Science Fiction Cuisine

Science Fiction Cuisine: Eat Up, Meatbags!

My wife has a coffee mug that we save for really rough mornings. It reads “I Feel Like I’ve Been Mauled By Jesus.” It’s statements like that one that make Futurama special.

Call me a heretic, but I enjoy Futurama more than Matt Groening’s other creations, The Simpsons and Life in Hell. Each is excellent in its own way, but for geek appeal, you can’t surpass a show that guest stars Al Gore, Nichelle Nichols, Gary Gygax and Stephen Hawking trying to preserve the time-space continuum. Plus, it has Bender Bending Rodriguez, the most famous vitriolic alcoholic human-hating Mexican robot of all time. Futurama is a great combination slapstick silliness and satire, of highbrow and “Lowbrau.”

Food in Futurama is usually a joke: “Extreme Walrus Juice,” for example (100% fresh squeezed walrus!). Bender himself becomes a chef in one episode, winning an Iron Chef-like competition by feeding the judges Soyent Green enhanced with LSD. 

When I thought of making Futurama food, two choices stuck out in my mind: Popplers and Slurm. Slurm is a highly addictive soda made of the secretions of a giant alien slug queen. In re-creating Slurm, I had to marry the two concepts of Mountain Dew (which Slurm is pretty obviously based on) and royal Slurm Queen slug-jelly.

My first attempt was a mix of soda and lime Jell-O, which my daughter loved but I thought tasted like bubbly Pine-Sol. The second method was much better. Pineapple soda is really only recognizable as pineapple when it’s yellow. When green, it might as well be from another planet. Though I don’t usually like to use food coloring (I think it’s cheating), I felt it was necessary here.


One 2-liter bottle of pineapple-flavored soda (room temperature)
1/2 teaspoon unflavored gelatin
A few drops of blue food coloring

Pour a cup of soda into a saucepan and bring to a boil. Take it off the heat and stir in the gelatin until totally dissolved. Add in one cup of room temperature soda and mix it well. Allow it to cool about ten minutes. Put the bottle of soda in the sink, as it will foam up when you add the gelatin liquid. Using a funnel, pour the mixture back into the bottle. When the frothing subsides, add the food coloring, just a couple drops until the soda is light green. Re-cap and refrigerate a couple hours. The result is a green, sweet, strangely thickened, lightly carbonated beverage.
I recommend mixing equal parts Slurm and vodka to make a Slurmtini. Garnish with a slivered gummi worm.


Searching an M Class planet for “rodden berries” the Planet Express crew finds a pit full of delicious brown balls of wonder. Fry enjoys them so much he says, “Mmm. They’re like sex, except I’m having them!” The crew brings the delicacies back to earth and decides to call them “Popplers” though Bender recommends “tasticles.” The fast food chain Fishy Joe’s starts to sell them and they become massively popular world-wide. The only catch is that Popplers are really a juvenile stage of the sentient race of Omicron Persei 8.

Initial Thoughts: Popplers are part Tribble and part McNugget, so I wanted something cute, a little sweet, filling and delicious. Alien larva being scarce, I thought of all my favorite bite-size brown foods. Inari sushi is delicious but the wrong shape. And then, aha! I thought of plantains. (Oh wondrous plantain, you potatonana, how I adore you! I could eat several thousand of you a day.)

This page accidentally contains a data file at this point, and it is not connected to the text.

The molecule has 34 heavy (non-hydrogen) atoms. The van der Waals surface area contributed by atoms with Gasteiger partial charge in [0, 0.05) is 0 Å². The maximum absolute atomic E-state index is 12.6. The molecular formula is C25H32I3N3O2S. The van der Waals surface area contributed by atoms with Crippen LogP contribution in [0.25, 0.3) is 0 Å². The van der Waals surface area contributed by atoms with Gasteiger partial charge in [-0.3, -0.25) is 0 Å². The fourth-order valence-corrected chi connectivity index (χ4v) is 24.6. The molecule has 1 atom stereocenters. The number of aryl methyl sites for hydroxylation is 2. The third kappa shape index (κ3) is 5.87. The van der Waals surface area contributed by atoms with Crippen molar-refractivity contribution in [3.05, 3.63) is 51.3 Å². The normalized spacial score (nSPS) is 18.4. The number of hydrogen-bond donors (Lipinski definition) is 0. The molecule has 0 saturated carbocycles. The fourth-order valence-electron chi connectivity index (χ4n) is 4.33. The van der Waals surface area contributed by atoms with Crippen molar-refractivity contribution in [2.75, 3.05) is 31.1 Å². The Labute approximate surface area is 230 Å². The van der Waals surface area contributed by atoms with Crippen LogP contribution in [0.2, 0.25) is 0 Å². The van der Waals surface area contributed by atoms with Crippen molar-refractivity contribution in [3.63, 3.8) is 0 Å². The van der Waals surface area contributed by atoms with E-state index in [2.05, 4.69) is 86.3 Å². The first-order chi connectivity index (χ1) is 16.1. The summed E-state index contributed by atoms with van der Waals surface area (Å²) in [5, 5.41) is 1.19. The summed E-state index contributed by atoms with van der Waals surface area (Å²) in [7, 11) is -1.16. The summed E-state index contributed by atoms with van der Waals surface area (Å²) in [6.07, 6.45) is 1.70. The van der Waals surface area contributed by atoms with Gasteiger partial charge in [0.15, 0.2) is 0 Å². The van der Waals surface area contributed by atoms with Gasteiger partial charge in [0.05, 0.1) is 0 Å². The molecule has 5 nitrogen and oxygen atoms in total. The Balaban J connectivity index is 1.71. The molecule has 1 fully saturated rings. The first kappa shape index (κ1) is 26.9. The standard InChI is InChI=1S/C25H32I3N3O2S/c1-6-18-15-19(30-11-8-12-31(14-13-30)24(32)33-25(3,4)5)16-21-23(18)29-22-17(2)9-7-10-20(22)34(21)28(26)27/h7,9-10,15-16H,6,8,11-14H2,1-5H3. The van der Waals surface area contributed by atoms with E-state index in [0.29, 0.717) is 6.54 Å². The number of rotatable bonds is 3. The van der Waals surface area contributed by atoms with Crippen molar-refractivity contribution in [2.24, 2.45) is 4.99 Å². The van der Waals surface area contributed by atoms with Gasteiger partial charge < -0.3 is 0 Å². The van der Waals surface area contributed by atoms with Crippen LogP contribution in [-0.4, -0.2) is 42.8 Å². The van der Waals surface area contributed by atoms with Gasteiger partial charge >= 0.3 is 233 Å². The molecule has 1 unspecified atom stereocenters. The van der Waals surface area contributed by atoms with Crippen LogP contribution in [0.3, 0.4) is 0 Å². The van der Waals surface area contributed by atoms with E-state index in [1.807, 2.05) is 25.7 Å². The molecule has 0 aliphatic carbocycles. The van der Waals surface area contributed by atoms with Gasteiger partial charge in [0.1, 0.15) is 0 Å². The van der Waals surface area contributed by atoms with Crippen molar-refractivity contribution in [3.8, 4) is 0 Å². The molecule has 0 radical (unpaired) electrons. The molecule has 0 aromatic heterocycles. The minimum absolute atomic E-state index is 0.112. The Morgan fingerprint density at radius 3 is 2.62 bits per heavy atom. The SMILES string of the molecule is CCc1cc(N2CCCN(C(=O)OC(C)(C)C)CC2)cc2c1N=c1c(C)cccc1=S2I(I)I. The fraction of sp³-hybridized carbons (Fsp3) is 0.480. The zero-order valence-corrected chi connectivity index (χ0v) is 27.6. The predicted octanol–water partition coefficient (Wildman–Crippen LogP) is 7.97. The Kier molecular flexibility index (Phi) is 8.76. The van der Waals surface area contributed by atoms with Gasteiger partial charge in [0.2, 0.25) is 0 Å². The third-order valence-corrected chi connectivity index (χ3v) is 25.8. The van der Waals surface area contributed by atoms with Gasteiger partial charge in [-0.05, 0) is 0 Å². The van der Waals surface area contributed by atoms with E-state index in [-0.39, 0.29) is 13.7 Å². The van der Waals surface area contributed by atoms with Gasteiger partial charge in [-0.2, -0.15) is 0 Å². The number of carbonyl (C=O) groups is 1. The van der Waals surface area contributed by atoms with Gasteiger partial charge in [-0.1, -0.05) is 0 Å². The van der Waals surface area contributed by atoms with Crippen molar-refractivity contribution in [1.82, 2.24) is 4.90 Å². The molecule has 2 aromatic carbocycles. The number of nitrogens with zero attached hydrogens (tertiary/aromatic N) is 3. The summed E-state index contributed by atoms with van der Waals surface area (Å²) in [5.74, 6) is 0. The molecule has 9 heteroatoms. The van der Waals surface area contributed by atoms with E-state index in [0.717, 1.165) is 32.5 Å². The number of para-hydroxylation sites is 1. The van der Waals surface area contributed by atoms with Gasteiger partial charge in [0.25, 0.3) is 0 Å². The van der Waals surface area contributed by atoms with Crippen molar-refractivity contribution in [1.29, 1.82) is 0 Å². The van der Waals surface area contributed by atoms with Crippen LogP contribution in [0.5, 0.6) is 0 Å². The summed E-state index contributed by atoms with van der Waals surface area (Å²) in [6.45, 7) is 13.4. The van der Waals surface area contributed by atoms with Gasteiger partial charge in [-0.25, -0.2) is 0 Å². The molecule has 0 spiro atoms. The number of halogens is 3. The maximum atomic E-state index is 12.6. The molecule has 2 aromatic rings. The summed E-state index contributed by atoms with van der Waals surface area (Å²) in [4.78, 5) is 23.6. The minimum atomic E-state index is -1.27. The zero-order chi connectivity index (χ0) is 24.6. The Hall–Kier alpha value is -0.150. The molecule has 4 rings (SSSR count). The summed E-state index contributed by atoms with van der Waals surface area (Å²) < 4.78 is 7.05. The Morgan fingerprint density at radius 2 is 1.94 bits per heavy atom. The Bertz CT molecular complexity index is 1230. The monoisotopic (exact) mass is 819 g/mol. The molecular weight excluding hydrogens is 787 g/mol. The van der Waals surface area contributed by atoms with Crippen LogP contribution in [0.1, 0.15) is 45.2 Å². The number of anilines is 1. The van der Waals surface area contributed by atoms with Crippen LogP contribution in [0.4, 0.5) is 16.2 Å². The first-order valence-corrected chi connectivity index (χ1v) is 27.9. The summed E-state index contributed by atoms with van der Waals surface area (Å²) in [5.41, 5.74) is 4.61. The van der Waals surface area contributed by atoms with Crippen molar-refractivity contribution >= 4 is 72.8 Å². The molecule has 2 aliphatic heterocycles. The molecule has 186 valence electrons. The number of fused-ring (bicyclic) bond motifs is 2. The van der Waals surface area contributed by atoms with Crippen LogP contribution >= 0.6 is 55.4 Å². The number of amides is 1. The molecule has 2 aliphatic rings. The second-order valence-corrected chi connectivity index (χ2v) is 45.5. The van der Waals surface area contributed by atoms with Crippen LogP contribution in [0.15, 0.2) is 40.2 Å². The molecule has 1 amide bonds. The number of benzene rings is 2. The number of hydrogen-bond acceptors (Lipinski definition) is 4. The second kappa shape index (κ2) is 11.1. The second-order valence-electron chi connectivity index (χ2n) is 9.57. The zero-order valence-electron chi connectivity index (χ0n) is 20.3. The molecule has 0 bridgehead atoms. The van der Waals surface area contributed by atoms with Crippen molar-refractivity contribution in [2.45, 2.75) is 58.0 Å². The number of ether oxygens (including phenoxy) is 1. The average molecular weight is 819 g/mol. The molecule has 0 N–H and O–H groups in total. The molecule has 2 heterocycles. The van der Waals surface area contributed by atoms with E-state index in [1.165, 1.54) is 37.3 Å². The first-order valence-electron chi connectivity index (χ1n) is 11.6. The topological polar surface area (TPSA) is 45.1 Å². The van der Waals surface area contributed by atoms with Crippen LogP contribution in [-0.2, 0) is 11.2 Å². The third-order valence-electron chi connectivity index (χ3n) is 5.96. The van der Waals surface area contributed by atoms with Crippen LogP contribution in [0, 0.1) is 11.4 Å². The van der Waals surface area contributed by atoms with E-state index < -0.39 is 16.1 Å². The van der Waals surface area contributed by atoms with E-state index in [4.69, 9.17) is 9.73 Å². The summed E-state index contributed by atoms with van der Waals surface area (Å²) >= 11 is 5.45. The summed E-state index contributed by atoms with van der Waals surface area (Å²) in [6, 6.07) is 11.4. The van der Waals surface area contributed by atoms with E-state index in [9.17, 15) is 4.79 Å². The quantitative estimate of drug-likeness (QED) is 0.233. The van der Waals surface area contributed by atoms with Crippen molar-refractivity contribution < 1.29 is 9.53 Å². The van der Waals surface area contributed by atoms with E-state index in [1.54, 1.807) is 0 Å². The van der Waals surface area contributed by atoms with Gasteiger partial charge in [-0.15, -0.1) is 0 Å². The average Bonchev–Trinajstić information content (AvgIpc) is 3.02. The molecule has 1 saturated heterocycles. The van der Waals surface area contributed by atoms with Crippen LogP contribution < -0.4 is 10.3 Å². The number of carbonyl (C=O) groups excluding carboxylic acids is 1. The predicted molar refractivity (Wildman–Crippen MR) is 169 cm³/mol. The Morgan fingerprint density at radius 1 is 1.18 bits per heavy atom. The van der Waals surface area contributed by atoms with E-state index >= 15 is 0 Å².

Using several ripe plantains and a little shredded chicken, I made fried up wee balls o’mush. Good flavor, lousy texture. I quickly realized the proportions were backward. They needed to be more chicken than plantain. After fixing the basic ingredients, I messed with a few spices before coming up with a particularly tasty end result.

This recipe calls for medium-ripe plantains. With plantains, as with bananas, ripe is relative. To some, ripe means completely black. As plantains ripen, starches convert into sugar, which means that a green, totally unripe plantain cooks totally different than a black one.

In this case, I recommend them to be yellowed with a good amount of spots. This is about midpoint in the starch-sugar continuum.

Also, if you can’t find garam masala, you can use a mixture of ground spices: cinnamon, clove, cardamom and ginger. It’s not really the same, but it will taste good. 


2 medium-ripe plantains
1 lb chicken breast (weight before cooking)
1/2 cup all-purpose flour
1/2 cup sweetened shredded coconut
1 teaspoon baking soda
1 tablespoon garam masala
Oil for frying

In a deep fryer or heavy pot, bring oil to 300-350 degrees. The amount of oil varies depending on the fryer or pot.

While the oil heats, saute or steam the chicken breast and chop into chunks. Peel the plantains (using a knife since the skins are very thick) and in a large bowl, use a potato masher to squish the plantains and chicken together. Once the plantains are a paste and the chicken is well pulverized, add the flour, garam masala, baking soda and coconut. Mix well. It looks pretty unappetizing at this stage.

Form the mixture into balls about an inch across. If the balls don’t form easily, add more flour, a tablespoon at a time, until it makes a workable cohesion. Carefully drop several balls into the oil. They cook very quickly. Turn them once during cooking, about 15 seconds along. Remove when medium to dark brown. Drain on paper towels and repeat until all the balls are fried. Serve warm. 

In the show, Popplers are eaten by themselves. My Popplers are good plain or with various chutneys. If you’re out of Slurm, serve the Popplers with beer, motor oil or molten boron.

Next week: Star Trek!


Back to the top of the page


This post is closed for comments.

Our Privacy Notice has been updated to explain how we use cookies, which you accept by continuing to use this website. To withdraw your consent, see Your Choices.